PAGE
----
Sustainability Is Not A Wind Farm Or Solar Array

By Anders Ferguson, Partner

Sustainability Is Something Much More:  It’s A Worldview Based On Mindfulness And Interconnectedness

Sustainability is not climate change or local organic food.

Too often, those of us who care deeply about the sustainability movement tend to talk about it as a bright, shiny object – a new technology or the latest way to make the world a better place.

This focus on concrete outcomes is certainly good, but it commoditizes and limits the conversation and analysis about this critical issue.

The dilemma is easy to understand.  We comprehend our world through sight and touch.  Hence, the outcomes of our creative minds and hardworking hands are the easiest to see and experience as sustainable.

In fact, sustainability is a transformative worldview that is much more than new Teslas rolling off the assembly line, recycling or promoting impact investing. It is a mindset for seeing and changing our world.

What is Sustainability?

Sustainability is a deep understanding that everything is seamlessly and beautifully interconnected.  It is rooted in a mindfulness recognizing that each of us, doing our own work in our own field, is connected to others and impacts others, even if we don’t see it or realize it. It understands that the process of creating new sustainable products and services is equally as important as the products themselves.  A critical Yin and Yang for innovation.

Sustainability also accepts the responsibility to act and build a thriving world for our children and many generations to come.  A big task. A lot of real wisdom is needed.

Specialization has produced unprecedented knowledge that has benefited us all. But we often lose sight of the whole. Typically, one group working diligently on one problem isn’t really concerned about the broader implications to the rest of the world – and the unintended side effects.

Fossil fuel is an illustrative example of our siloed thinking. Fossil fuels were intended to help society be more productive, but more than 200 years of their use has had unintended global consequences – climate change.

Even at Veris, in our daily work with clients, we also too easily speak of sustainable products and services and the global challenges we have to solve as sustainability itself.  The reality is that they are actually the results of thinking and acting sustainability.

A Unified Worldview

Sustainability, then, is about looking at the world as an interconnected whole.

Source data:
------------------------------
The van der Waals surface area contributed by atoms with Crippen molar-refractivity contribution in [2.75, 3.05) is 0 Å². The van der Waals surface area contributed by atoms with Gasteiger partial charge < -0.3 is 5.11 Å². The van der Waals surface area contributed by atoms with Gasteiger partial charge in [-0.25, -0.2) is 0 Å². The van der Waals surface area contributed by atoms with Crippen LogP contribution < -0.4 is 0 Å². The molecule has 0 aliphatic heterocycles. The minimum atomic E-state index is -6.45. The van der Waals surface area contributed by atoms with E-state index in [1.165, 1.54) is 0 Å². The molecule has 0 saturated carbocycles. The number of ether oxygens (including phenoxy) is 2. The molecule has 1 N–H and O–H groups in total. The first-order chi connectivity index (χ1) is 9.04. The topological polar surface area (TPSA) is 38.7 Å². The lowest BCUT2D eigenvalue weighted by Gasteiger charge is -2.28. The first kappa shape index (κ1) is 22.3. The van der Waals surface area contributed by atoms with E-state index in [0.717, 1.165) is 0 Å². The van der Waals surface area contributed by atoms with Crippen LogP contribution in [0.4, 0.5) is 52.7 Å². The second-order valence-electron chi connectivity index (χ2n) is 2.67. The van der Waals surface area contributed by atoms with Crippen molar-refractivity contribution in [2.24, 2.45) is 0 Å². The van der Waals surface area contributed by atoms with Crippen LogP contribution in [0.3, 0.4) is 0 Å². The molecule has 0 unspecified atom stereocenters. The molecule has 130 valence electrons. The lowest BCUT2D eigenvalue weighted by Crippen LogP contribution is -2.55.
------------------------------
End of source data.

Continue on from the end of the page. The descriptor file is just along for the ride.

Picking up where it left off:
It’s about connecting the dots – uniting different branches of knowledge to produce solutions that transcend an atomized world, while refusing to be blind to the negative impact that one group or industry may have on others.

Put another way, the external world is a reflection of our inner selves:  “How’s your Inner Climate changing?”  If we are mindful and see the interconnectedness of all things, then the animating spirit of sustainability is present.

It’s not until we are one with ourselves – that we experience life holistically – that we can conceive of new ways of organizing ourselves and society that we unleash innovation.

A New Mindset: Moving from the Tangibility of a Prius to the Open Mind of Interconnectedness

By operating with the belief that all things are interconnected, we unleash creativity and enhance the performance of individuals. In essence, we dissolve the artificial barriers that divide one branch of knowledge from another, and begin to perceive the negative and positive results of our actions and decisions.

Interconnectedness also inspires individuals and companies to build new “mindfulness-based operating systems” that nurture and cultivate both the organization’s and our well-being. The common thread in these new systems is that they fully respect and appreciate human beings, nature and their potential.

Some of the world’s most sophisticated companies are already starting to operate with this mindset.

BlackRock, the largest financial firm in the world, and the CEO of AETNA, the health insurer, are embracing mindfulness and interconnectedness as a business strategy. They are encouraging their 70,000 combined employees to think about and practice, their own work and health with mindful intent. Toyota has done the same. The Japanese carmaker imagined the Prius years before it was prototyped or the market was ready. Unilever is transforming global consumer products by putting sustainability first throughout it interconnected global brands and operating companies on the ground in nearly every culture in the world.

Impact investing is another expression of sustainability. Impact investing funnels capital to people, ideas, projects and companies whose work seeks to develop human potential and preserve the sanctity of the planet for its own sake and the sake of generations to come.

Sustainability Inspires Progress

Our world faces huge, some would say life threatening challenges.  Arguably most have been created by humans.  Now it is our responsibility to undo the damage and create a flourishing future. By creating systems empowering our “sustainable minds” we are giving intelligent people the freedom to create unique and world-changing outcomes.

“Sustainable minds” and systems create breakthrough innovation, holistic analysis and action. They reimagine supply chains, create products we really need and build companies creating real value for shareholders and stakeholders.  They give people the freedom to act and dream big for the common good.

This is why the artist is as important to creating deep sustainability as the engineer, impact investor or the organic farmer. The multi-dimensional nature of sustainability demands everyone’s contributions.

It may be hard for us to truly believe it, but at its heart, sustainability may be as simple as changing our minds.

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